NHTSA investigates Tesla’s unintended accelerationJanuary 21, 2020
The statement said dealers are complaining that Tesla cars are suddenly accelerating without driver intervention.
On January 17, the National Highway Traffic Safety Administration (NHTSA) announced it would investigate consumer complaints alleging that their Tesla vehicles unexpectedly accelerated without any involvement from the driver. Today, Tesla representatives published a response to an investigation news report entitled “There is no unintended acceleration in Tesla’s cars,” explaining that the company’s position is a categorical denial of this fact.
According to the manufacturer, the dealer simply initiated a petition and claims that Tesla is transparent with the NHTSA regarding these complaints. The driver of a Tesla car contacted the manufacturer for further clarification on the progress of the investigation.
“We investigate every incident when the driver tells us that their vehicle was accelerating contrary to their data, and in each case when we had data about the vehicle, we confirmed that the car worked as intended. Over the past few years, we have discussed with the NHTSA most of the complaints filed in the petition. In each case that we examined with them, the data confirms that the vehicle was functioning properly, ”the report said.
The petition was based on “127 NHTSA consumer complaints regarding 123 unique vehicles,” according to the NHTSA investigation announcement. It further states that consumer complaints included reports of 110 accidents and 52 injuries.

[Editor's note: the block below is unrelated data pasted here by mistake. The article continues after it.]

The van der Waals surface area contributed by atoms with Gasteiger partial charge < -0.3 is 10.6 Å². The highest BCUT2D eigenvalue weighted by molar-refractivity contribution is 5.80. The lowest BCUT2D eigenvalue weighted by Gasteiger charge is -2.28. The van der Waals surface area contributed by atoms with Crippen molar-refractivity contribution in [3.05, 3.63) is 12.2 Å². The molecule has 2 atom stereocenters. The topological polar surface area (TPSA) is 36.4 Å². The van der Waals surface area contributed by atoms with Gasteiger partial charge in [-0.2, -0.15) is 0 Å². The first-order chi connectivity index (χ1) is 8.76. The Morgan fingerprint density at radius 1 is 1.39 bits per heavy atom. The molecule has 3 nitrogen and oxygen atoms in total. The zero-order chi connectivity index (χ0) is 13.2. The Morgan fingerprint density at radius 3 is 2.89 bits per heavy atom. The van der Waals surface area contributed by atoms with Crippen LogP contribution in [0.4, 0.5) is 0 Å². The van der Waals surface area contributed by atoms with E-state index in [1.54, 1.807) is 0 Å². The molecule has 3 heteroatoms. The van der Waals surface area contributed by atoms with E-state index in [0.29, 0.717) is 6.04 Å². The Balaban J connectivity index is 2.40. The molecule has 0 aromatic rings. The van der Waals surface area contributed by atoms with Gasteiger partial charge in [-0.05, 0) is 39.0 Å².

According to the foreign publication, investor Brian Sparks filed a petition with the NHTSA and, for greater credibility, is engaged in the urgent sale of Tesla shares. The American company, and especially its CEO Elon Musk, had close relationships with investors, often arguing that some sellers deliberately bet on the success of the automaker.
Sparks claims to have conducted his own investigation and filed a petition with the NHTSA after finding out about another person, the owner of Model 3, who claimed that his vehicle was accelerated twice without participating in individual cases.
The last serious recall related to unintended acceleration was for Toyota and Lexus. In 2009 and 2010, the automaker issued several reviews on the correction of an interfering mat and mechanical malfunction of the accelerator. In the 1980s, claims that some Audi cars accelerated abruptly led NHTSA to conclude that most of the cases were related to a driver error.
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